The alchemical symbol for Antimony rendered in elemental antimony.
Facts about Antimony:
- Antimony: Metallic grey solid.
- Fun fact about Antimony: Antimony is a constituent of fluoroantimonic acid, the strongest known superacid. It is a staggering 20 quintillion times stronger than pure sulphuric acid!
- Chemical symbol: Sb
- Atomic number: 51
A crystal structure containing Antimony:
Image showing the chain of four different group 15 elements or pnictogens, the heaviest of which is antimony.
Facts about this structure:
- Formula: C36 H58 As Cl2 N P Sb,0.5(C6 H14)
- Structure name:N-(dichlorostibino)-N-(2,4,6-tri-t-butylphenyl)-As-((2,4,6-tri-t-butylphenyl)phosphinidene)arsine-amine hexane solvate
- Fun fact about the structure: Antimony is in group 15 of the periodic table. This structure contains a chain comprising the first four elements in this group (though not in the right order!).
- CSD refcode: AREBOQ (What's this?)
- Associated publication: Alexander Hinz, Axel Schulz, Alexander Villinger, Chemistry, A European Journal, 2016, 22(35), 12266, DOI: 10.5517/ccdc.csd.cc1lhph8
One of a handful of elements to have been known since antiquity, antimony has very little name recognition compared to other ancient elements such as iron and lead despite being the first to be named in Tom Lehrer's famous Elements song. Antimony compounds were used by the ancient Egyptians in their cosmetics and by the ancient Greeks in various medicines. As an element it was known to the scholars of the Islamic Golden Age and was represented by its own symbol in Western alchemy. Nowadays antimony is used to tweak the properties of various metal alloys and, like the other metalloid elements, it is often incorporated into semiconductors used in electronic devices.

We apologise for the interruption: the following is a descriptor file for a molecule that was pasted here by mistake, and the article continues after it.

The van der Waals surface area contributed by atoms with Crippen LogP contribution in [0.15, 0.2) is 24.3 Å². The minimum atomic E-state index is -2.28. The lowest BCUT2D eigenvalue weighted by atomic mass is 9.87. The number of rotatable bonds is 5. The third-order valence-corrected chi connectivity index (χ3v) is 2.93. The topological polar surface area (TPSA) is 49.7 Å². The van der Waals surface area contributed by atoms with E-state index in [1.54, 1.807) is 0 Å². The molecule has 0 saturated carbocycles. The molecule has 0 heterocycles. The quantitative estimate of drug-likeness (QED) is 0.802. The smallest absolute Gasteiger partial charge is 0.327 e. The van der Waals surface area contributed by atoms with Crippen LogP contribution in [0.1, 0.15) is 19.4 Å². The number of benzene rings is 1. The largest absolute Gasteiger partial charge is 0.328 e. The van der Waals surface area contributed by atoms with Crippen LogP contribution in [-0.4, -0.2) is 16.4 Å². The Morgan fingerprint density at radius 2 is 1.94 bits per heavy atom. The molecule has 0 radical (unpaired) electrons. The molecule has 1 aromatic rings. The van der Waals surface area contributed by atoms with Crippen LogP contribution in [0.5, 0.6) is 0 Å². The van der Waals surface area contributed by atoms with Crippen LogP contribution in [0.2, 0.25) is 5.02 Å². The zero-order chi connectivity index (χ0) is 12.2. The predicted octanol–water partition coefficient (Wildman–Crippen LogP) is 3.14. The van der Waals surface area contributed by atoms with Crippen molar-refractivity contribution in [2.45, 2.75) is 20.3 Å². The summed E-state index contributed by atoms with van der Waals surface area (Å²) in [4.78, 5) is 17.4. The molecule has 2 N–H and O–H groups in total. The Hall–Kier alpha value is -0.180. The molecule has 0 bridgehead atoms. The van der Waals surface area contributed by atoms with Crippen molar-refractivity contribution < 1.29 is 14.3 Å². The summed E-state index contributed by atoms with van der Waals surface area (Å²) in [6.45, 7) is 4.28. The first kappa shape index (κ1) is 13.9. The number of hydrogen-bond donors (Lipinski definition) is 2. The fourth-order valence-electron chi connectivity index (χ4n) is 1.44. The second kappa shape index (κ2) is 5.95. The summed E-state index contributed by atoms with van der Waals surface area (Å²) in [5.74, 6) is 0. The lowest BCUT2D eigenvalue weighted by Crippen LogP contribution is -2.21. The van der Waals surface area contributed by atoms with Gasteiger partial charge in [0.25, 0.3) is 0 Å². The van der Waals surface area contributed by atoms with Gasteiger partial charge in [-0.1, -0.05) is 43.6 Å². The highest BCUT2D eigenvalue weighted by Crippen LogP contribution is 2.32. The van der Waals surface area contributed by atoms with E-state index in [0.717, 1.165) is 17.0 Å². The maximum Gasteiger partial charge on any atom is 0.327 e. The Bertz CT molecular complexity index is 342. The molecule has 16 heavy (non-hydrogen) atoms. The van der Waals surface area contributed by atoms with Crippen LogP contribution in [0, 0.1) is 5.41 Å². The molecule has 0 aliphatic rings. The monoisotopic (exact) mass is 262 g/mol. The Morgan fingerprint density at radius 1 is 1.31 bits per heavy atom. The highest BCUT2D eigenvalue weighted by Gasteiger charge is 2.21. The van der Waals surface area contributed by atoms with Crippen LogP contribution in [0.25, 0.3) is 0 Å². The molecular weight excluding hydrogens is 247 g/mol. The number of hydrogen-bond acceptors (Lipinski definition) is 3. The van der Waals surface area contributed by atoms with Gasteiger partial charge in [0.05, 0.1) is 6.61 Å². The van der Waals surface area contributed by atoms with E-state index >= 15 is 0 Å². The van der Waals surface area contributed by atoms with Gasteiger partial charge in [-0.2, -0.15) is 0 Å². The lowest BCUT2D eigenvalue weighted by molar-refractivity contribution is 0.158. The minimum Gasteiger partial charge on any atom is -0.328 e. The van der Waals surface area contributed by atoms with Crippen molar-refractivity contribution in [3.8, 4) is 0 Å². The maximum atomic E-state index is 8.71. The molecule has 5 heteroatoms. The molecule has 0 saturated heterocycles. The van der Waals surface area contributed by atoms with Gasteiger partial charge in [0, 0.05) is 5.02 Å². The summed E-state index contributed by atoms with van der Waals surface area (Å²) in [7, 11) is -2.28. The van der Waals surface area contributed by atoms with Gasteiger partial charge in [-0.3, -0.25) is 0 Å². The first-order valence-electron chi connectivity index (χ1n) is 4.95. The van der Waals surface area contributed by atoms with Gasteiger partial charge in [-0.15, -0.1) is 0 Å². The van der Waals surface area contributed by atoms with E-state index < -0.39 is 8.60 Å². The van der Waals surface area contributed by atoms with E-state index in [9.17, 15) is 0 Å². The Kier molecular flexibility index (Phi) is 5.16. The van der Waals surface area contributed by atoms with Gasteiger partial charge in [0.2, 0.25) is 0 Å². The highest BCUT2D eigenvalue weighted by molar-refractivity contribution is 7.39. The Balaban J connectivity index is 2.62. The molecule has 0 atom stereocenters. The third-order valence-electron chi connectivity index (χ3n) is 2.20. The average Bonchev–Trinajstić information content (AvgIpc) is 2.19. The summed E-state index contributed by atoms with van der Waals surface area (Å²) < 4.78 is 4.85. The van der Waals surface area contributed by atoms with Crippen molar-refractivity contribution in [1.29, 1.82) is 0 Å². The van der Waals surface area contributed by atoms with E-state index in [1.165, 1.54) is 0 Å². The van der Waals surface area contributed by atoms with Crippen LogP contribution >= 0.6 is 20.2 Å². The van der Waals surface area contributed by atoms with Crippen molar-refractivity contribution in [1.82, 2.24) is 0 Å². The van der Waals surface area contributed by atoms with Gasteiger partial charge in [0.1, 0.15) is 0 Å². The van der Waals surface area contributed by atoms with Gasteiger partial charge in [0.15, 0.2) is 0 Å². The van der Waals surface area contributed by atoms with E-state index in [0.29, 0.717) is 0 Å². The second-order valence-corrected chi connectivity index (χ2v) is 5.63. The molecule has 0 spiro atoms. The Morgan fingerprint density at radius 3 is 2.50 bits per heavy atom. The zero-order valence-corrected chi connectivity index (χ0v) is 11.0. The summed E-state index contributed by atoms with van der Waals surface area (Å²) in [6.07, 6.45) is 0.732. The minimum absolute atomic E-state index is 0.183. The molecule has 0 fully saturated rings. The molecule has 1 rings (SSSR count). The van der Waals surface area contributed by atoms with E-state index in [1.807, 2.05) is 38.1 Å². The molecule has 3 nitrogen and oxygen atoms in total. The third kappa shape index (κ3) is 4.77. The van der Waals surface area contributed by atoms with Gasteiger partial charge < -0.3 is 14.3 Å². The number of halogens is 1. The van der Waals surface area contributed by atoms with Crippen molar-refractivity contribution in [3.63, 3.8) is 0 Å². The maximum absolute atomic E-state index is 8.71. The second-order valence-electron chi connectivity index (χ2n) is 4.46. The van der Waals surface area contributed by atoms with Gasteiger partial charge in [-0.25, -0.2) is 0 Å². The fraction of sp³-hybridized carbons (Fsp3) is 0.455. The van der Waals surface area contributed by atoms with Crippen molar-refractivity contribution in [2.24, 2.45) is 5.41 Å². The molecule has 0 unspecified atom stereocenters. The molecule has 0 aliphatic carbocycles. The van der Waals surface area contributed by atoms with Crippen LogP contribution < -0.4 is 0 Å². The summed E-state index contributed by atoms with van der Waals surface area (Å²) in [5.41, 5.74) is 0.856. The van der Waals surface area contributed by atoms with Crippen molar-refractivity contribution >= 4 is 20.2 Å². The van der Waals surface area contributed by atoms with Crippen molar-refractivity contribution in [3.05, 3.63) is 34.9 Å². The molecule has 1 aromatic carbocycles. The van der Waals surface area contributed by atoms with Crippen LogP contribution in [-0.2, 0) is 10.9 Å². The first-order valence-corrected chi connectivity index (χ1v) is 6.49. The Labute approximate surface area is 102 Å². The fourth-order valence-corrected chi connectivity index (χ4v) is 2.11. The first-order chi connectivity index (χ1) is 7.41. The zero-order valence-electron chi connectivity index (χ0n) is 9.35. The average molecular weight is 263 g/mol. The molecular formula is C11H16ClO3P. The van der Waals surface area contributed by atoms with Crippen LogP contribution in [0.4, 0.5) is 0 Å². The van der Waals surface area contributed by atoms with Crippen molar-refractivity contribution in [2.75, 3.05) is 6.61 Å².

More info about the International Year of the Periodic Table (IYPT) in crystals project:
This project (#IYPTCrystals) is part of the International Year of the Periodic Table celebration (#IYPT2019), read more about the project here. You can follow us on social media using #IYPTCrystals and learn more about the wonders of crystals by following the CCDC on Twitter @ccdc_cambridge on Facebook ccdc.cambridge, on Instagram ccdc_cambridge or on YouTube CCDCCambridge.
If you want to find out more about some of the terms and concepts we have a Frequently Asked Questions Page.
A visualisation showing the structure containing Antimony alongside other structures published in the same scientific article: